The ‘Source’ in Open Source

Unless you are a lawyer, licensing your creative work might not be the first thing you think about while working on a project.  If you are a lawyer, licensing your lawyer work , well, seems like a Groundhog Day situation where you get only one second in each day you repeat…i.e. a recursive never ending loop…

One pervasive pattern I have noticed since the discussion of ‘open source’ really came to the forefront of the maker revolution is the misuse of the term ‘open source.’  For software and hardware, the term ‘open source’ might be clear.  In the case of software, open source refers to the fact that the source code which went in to creating the software is available through some form of license. For open source hardware, things begin to get tricky as the source not only describes the code which is used to operate the hardware, but the design files which go into producing the hardware.  From the definition:

Hardware is different from software in that physical resources must always be committed for the creation of physical goods.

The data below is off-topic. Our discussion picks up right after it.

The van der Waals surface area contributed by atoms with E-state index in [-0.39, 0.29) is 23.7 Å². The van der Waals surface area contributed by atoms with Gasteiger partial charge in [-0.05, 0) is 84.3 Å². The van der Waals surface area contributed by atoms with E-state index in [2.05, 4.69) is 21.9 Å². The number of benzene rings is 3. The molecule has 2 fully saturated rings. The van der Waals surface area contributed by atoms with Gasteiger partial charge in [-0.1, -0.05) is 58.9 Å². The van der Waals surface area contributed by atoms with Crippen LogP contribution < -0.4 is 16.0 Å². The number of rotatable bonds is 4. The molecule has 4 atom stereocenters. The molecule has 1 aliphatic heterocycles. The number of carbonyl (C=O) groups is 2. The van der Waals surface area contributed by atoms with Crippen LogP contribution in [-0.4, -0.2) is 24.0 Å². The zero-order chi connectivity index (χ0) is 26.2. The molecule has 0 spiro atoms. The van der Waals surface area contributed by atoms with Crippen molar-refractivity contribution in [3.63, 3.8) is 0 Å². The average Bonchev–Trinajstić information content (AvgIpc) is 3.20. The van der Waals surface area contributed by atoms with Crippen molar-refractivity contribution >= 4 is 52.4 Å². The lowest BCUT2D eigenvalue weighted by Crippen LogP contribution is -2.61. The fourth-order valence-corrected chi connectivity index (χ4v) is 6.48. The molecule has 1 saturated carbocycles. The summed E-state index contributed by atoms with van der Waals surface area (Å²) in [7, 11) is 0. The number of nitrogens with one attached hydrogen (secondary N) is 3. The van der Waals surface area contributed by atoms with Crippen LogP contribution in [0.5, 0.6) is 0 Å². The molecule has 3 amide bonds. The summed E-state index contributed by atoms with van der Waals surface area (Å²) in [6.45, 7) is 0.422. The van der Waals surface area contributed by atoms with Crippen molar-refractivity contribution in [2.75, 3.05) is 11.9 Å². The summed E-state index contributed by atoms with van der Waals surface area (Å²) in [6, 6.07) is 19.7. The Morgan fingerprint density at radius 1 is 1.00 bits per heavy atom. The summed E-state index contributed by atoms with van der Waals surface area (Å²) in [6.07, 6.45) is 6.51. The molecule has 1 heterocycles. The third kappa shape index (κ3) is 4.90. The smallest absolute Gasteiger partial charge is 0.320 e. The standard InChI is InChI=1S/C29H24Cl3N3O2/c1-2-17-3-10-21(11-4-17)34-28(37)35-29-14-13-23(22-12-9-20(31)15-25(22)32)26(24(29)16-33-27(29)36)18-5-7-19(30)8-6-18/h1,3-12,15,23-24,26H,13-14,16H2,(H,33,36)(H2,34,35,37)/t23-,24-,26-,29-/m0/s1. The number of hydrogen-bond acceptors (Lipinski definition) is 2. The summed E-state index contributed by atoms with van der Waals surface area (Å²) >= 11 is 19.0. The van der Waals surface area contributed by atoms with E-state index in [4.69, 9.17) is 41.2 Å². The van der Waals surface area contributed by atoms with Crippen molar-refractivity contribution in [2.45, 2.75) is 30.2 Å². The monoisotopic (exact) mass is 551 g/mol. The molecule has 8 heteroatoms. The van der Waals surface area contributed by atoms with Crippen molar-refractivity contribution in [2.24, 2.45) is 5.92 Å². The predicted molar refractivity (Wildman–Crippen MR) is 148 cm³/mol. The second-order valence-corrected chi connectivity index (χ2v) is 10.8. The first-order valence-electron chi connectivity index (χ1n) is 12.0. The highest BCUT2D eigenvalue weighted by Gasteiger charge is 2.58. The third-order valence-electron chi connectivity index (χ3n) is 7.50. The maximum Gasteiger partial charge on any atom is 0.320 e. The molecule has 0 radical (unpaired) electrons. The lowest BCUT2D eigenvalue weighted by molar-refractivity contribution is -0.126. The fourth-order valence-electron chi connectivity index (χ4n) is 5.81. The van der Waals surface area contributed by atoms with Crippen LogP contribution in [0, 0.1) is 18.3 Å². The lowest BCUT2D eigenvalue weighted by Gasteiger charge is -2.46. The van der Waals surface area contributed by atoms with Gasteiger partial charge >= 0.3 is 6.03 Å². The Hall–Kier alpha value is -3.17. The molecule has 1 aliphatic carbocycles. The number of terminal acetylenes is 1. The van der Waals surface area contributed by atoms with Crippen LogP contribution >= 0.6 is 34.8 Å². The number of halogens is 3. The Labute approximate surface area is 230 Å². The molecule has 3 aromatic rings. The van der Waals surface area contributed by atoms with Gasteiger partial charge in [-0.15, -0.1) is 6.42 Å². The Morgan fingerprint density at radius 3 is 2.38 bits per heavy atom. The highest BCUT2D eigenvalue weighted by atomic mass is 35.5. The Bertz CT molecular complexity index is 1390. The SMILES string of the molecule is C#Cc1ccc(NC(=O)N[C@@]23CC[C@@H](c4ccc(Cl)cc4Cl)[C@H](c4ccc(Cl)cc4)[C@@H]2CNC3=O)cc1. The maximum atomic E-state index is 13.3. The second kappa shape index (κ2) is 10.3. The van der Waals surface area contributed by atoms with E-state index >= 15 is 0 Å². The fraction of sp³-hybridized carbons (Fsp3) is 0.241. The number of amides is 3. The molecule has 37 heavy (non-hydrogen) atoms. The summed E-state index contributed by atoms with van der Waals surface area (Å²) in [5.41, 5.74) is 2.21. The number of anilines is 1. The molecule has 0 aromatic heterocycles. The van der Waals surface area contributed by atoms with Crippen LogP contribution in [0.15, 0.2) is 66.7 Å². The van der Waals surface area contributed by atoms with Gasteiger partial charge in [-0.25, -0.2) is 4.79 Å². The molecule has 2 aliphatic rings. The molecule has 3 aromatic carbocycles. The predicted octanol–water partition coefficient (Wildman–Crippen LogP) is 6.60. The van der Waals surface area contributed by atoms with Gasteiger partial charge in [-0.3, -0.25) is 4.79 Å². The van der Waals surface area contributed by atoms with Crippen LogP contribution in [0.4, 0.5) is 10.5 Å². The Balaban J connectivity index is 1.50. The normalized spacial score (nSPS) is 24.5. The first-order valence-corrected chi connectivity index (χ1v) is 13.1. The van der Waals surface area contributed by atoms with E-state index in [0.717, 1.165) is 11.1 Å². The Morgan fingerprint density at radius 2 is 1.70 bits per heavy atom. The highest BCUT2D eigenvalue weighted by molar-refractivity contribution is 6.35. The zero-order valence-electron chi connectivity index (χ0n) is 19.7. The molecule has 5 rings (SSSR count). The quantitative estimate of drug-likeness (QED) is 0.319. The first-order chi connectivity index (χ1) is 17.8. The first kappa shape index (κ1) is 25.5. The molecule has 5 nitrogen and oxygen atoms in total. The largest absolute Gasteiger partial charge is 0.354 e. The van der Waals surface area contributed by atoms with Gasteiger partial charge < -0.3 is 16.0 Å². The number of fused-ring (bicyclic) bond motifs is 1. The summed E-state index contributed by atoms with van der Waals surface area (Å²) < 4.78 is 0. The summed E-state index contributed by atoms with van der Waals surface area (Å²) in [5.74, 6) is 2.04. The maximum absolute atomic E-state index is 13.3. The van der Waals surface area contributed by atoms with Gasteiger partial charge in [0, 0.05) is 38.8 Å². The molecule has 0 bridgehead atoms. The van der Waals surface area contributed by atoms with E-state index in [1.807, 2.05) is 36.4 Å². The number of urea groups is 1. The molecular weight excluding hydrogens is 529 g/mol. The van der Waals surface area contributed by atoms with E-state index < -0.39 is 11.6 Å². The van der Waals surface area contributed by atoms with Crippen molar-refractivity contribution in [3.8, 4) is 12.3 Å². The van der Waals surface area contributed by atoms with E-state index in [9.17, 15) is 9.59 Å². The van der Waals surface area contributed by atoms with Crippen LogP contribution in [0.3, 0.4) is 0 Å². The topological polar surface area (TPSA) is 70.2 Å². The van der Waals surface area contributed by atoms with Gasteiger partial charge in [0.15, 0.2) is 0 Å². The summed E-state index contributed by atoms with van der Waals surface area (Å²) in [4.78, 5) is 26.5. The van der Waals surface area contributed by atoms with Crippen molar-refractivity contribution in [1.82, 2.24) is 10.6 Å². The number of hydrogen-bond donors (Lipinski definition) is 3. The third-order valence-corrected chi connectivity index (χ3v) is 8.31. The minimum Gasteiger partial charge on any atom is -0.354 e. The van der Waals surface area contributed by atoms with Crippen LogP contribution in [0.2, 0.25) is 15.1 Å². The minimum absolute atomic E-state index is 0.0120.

Where I see the misuse usually occurs when the actual ‘source’ is not considered.  In order to be open source, there must be a source.  Documenting a process to create something is not open source.  While this might be clear to some, there is a lot of evidence that is it not clear to a large population of the internet.

Perhaps the open source licenses are not adequate for describing the licensing of goods since they were developed for software.  Creative Commons is an attempt to broaden the range of potential ‘works’ which can have a license applied to it.  But is is adequate for say, licensing an architectural design?  To what resolution must the physical good be described in order to be considered ‘open.’



Leave a Reply